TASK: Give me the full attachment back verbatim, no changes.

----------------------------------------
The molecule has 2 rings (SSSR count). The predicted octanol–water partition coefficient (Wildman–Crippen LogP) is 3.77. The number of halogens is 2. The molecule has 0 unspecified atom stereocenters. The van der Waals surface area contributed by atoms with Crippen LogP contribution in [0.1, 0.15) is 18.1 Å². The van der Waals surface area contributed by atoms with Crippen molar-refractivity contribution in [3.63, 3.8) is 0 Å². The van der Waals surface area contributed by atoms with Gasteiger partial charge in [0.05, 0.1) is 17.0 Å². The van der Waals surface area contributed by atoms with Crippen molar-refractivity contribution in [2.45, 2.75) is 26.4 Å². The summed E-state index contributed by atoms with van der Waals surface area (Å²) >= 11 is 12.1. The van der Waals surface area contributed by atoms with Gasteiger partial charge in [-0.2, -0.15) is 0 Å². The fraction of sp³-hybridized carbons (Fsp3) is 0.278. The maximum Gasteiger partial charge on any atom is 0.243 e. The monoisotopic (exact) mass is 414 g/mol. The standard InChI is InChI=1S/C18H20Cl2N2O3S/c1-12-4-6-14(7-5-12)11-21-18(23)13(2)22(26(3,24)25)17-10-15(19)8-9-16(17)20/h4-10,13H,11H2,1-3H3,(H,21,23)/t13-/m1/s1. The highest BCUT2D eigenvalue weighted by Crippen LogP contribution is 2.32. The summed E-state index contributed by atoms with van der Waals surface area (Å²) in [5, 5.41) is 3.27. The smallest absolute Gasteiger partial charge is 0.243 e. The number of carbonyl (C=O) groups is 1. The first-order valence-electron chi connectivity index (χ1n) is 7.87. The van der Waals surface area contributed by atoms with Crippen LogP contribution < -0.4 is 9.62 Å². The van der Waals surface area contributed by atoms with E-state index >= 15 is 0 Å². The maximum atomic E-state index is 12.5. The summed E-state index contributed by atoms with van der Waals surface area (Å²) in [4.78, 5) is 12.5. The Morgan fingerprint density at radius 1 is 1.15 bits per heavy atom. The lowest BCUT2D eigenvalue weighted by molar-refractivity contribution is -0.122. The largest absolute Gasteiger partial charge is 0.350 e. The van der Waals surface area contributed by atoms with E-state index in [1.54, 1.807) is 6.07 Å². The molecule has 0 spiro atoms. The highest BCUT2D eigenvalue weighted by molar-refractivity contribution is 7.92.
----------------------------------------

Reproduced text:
The molecule has 2 rings (SSSR count). The predicted octanol–water partition coefficient (Wildman–Crippen LogP) is 3.77. The number of halogens is 2. The molecule has 0 unspecified atom stereocenters. The van der Waals surface area contributed by atoms with Crippen LogP contribution in [0.1, 0.15) is 18.1 Å². The van der Waals surface area contributed by atoms with Crippen molar-refractivity contribution in [3.63, 3.8) is 0 Å². The van der Waals surface area contributed by atoms with Gasteiger partial charge in [0.05, 0.1) is 17.0 Å². The van der Waals surface area contributed by atoms with Crippen molar-refractivity contribution in [2.45, 2.75) is 26.4 Å². The summed E-state index contributed by atoms with van der Waals surface area (Å²) >= 11 is 12.1. The van der Waals surface area contributed by atoms with Gasteiger partial charge in [-0.2, -0.15) is 0 Å². The fraction of sp³-hybridized carbons (Fsp3) is 0.278. The maximum Gasteiger partial charge on any atom is 0.243 e. The monoisotopic (exact) mass is 414 g/mol. The standard InChI is InChI=1S/C18H20Cl2N2O3S/c1-12-4-6-14(7-5-12)11-21-18(23)13(2)22(26(3,24)25)17-10-15(19)8-9-16(17)20/h4-10,13H,11H2,1-3H3,(H,21,23)/t13-/m1/s1. The highest BCUT2D eigenvalue weighted by Crippen LogP contribution is 2.32. The summed E-state index contributed by atoms with van der Waals surface area (Å²) in [5, 5.41) is 3.27. The smallest absolute Gasteiger partial charge is 0.243 e. The number of carbonyl (C=O) groups is 1. The first-order valence-electron chi connectivity index (χ1n) is 7.87. The van der Waals surface area contributed by atoms with Crippen LogP contribution < -0.4 is 9.62 Å². The van der Waals surface area contributed by atoms with E-state index >= 15 is 0 Å². The maximum atomic E-state index is 12.5. The summed E-state index contributed by atoms with van der Waals surface area (Å²) in [4.78, 5) is 12.5. The Morgan fingerprint density at radius 1 is 1.15 bits per heavy atom. The lowest BCUT2D eigenvalue weighted by molar-refractivity contribution is -0.122. The largest absolute Gasteiger partial charge is 0.350 e. The van der Waals surface area contributed by atoms with E-state index in [1.54, 1.807) is 6.07 Å². The molecule has 0 spiro atoms. The highest BCUT2D eigenvalue weighted by molar-refractivity contribution is 7.92.